proposition, especially when coupled with the difference of this plane
and the Sun's rotational axis. Following is the inclination of the axis
of the Sun and the several planetary orbits.
INCLINATION OF EQUATORS TO ORBITS
According to the heliogenetical viewpoint, it is merely a coincidence that the Earth's axis is 23° 27'. Further, it is merely a coincidence that the axis of Mars is about 2/3° greater. And it is merely a coincidence that the Earth's period of rotation is 24 days, and the period of Mars' rotation is 41 minutes greater. While these facts may be coincidences, they may also not be coincidences. Concerning Mars, further data is to be given in Chapter XII where further "coincidences" may be correlated. However, for the moment, this observation of these twin coincidences of the angle of the axis and the rotational period of these two planets should be kept in mind. Neither conform to the Sun's axis, 7°, nor to the Sun's rotation, 24.7 days.
Another problem implicit in any uniformitarian proposition is the problem
of the retrograde rotation of Uranus. Most of the planets revolve in direct
motion, and their axis varies between 3° (Jupiter) and 29° (Neptune).
However, the axis of Uranus is 98°, and it nearly points directly toward
the orbital plane, whereas the axis of the other planets is somewhat perpendicular
to the orbital plane. Further preliminary information about Venus is indicative
that it, too, revolves in retrograde motion. Why? Why is there such a vast
amount of non-conformity in a theory which idolizes uniformity, and indeed
takes its name from the word "uniform"?11
A Passing Star?
It has already been discussed that the chances of a collision among
any of the stars of our galaxy, within the next billion years, is remote.
And chance collisions, if any, will more likely occur in the more densely
populated regions of our galaxy, as contrasted with the more remote regions
where our Sun is located. This possibility, regarding our particular star,
the Sun, is so remote as to be unacceptable, considering the associated
lack of other supporting evidence.
Action and Reaction?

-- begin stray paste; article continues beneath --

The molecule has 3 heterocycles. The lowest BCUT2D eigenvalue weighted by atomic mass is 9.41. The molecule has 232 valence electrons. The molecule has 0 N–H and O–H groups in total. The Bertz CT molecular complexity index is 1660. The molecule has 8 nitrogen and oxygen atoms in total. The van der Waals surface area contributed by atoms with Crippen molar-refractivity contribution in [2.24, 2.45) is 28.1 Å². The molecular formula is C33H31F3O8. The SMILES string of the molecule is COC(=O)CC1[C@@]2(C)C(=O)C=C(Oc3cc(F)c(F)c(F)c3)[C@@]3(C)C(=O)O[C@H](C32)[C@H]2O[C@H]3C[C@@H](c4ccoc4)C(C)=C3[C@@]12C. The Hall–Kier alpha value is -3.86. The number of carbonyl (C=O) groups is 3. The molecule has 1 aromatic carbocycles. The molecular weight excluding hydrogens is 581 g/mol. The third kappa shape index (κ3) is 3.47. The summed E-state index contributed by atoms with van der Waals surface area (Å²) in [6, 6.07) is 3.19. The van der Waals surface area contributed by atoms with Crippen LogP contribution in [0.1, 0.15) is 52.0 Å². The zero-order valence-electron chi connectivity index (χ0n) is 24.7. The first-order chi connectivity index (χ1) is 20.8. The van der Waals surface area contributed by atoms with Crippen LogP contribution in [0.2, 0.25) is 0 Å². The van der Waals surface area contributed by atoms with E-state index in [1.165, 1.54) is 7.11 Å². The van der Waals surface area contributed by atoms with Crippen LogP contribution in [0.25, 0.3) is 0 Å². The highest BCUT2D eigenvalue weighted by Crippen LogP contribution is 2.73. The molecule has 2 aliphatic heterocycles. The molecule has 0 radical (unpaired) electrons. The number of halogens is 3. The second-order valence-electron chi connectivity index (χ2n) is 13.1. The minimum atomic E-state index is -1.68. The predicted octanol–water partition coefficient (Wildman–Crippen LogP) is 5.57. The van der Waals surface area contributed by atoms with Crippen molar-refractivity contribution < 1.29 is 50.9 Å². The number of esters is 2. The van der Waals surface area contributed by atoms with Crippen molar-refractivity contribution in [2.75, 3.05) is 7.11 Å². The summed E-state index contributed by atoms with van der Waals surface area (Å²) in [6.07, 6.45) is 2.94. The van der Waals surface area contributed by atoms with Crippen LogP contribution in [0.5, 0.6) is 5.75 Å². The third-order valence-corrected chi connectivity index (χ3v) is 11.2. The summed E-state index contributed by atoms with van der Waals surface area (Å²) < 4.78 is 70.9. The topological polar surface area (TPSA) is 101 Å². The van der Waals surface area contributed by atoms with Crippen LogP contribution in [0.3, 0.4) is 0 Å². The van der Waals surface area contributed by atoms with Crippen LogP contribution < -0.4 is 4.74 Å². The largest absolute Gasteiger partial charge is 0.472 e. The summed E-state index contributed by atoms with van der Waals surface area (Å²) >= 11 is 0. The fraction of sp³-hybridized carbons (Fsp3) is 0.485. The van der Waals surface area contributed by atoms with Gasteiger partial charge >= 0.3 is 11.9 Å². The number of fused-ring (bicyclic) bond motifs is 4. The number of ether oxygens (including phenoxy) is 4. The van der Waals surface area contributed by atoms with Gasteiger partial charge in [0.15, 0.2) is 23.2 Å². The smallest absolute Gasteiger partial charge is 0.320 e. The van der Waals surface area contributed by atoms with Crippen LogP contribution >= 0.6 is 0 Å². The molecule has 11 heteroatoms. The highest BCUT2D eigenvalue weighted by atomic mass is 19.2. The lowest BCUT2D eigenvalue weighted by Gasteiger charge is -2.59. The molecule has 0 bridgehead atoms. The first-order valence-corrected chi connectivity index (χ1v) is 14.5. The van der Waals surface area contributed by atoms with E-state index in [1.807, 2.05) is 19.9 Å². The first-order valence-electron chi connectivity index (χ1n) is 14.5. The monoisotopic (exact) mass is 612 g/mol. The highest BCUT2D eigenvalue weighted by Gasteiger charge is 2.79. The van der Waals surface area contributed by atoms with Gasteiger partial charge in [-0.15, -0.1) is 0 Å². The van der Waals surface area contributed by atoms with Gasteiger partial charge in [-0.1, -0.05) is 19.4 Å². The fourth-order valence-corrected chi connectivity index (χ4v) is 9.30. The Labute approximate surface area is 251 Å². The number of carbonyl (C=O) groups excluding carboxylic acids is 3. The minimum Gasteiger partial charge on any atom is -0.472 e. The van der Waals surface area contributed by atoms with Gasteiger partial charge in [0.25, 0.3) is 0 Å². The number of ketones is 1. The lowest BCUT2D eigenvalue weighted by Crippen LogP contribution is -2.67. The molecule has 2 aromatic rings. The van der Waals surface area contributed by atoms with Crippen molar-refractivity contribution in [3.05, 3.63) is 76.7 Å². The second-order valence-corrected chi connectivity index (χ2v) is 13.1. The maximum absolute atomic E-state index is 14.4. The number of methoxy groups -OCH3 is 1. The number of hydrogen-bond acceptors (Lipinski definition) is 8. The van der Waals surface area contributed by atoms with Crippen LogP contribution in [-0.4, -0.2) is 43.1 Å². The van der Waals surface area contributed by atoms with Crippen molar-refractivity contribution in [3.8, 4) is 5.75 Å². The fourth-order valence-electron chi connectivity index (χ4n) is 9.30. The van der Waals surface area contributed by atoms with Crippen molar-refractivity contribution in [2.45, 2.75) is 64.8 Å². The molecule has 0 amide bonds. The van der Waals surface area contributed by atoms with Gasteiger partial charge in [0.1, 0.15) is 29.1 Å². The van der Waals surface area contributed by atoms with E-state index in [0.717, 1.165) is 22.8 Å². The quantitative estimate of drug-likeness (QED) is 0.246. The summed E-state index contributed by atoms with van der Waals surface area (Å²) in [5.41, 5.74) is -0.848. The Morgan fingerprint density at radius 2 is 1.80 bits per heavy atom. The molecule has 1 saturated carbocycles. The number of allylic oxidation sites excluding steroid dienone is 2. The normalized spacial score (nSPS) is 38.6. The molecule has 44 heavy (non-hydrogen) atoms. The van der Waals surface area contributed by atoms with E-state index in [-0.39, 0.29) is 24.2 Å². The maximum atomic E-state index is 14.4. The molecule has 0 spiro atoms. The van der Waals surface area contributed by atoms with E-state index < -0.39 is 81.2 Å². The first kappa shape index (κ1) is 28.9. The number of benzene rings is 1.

The reaction was not limited to the observable conclusions regarding heliocentricity, as posited by Copernicus, and as defended by Galileo and Kepler. The reaction included an overreaction by Kant to the extent that the Sun was not only the center of the planetary movements; it was also the mother of the planets. Kant, like his later uniformitarian disciple, Darwin, was not only interested in ideas which sounded scientific, but was particularly interested in promoting or conceiving ideas which were simultaneously anti-Genesis. Thus part of the reaction to the Ptolemaic system was on scientific grounds, but part of it was on other grounds.
The Judeo-Christian heritage had been identified with the Ptolemaic system, although both Ptolemy and his antecedent, Hipparchus, were neither Jews nor Christians. The Judeo-Christian heritage was identified in part with the Ptolemaic system because of the disposition of the monolithic ecclesiastical system of the medieval age, which had adopted Ptolemy along with Aristotle, Moses, Paul and Peter, and endeavored to defend them all. But obviously this cannot account for the depth or breadth of the reaction.
The propagation of the Judeo-Christian heritage includes such principles as the opposing dualities of (1) the flesh against the spirit, (2) holiness against unholiness, (3) morality against immorality, (4) salvation against condemnation, and (5) the temporal against the eternal.
These principles, whether held correctly or incorrectly, are hard, harsh and abrasive on the "nature of the flesh." Thus we find reaction against this particular ethic, wherever it is propagated. It is of interest to note that in the modern world this ethic was propagated particularly effectively in Germany and England. And it was particularly in Germany, with such figures as Kant, Hegel, Goethe, Nietzsche, Schopenhauer and others, and in Great Britain, with such figures as Blount, Hume, Mill, Darwin and the immigrant Marx that reactions to the Judeo-Christian ethic was most pronounced.12 This geographical similarity is hardly coincidental.
For these reasons, it is held, the reaction to the Ptolemaic logic was not the only factor in the reaction from geocentricity, through Copernicus' heliocentricity, to the improbable but scientific-sounding view of heliogenesis, as propounded by Kant.
Rejecting the Kantian principle of (1) heliogenesis, an overreaction of heliocentricity, is in order. Rejecting the parallel principle of Kant, (2) uniformitarianism, is also in order. But rejecting a principle without viewing a superior alternative is not constructive. Therefore what is needed is a newer approach, with more substantive supporting data, to the problem of origin of the solar system. Toward this end, the thinking of Professor J. H. Oort of Leyden, Netherlands, is of value.
Oort has made a study in depth of comet phenomena. He found that the Comet Delavan moved not in a hyperbolic orbit as had been formerly assumed, but rather it moved in an extremely long but closed elliptical orbit. Its major (elongated) axis was found to be some 15 to 16 trillion miles (170,000 a.u.). But it is a regular, periodic member of our solar system, similar to Earth, Hidalgo or Jupiter. However its period is somewhat longer. It will return to perihelion (its closest approach to the Sun) in about 24,000,000 years. Oort found the Comet More-house had a significantly shorter period than the Comet Delavan. It had a period of only 500,000 years.
The Comet Delavan, with an orbit some 15 trillion miles in axial length, extends out well beyond half the distance to the nearest known star system, the Alpha Centauri triple binary. This means that comets verge on being intergalactic.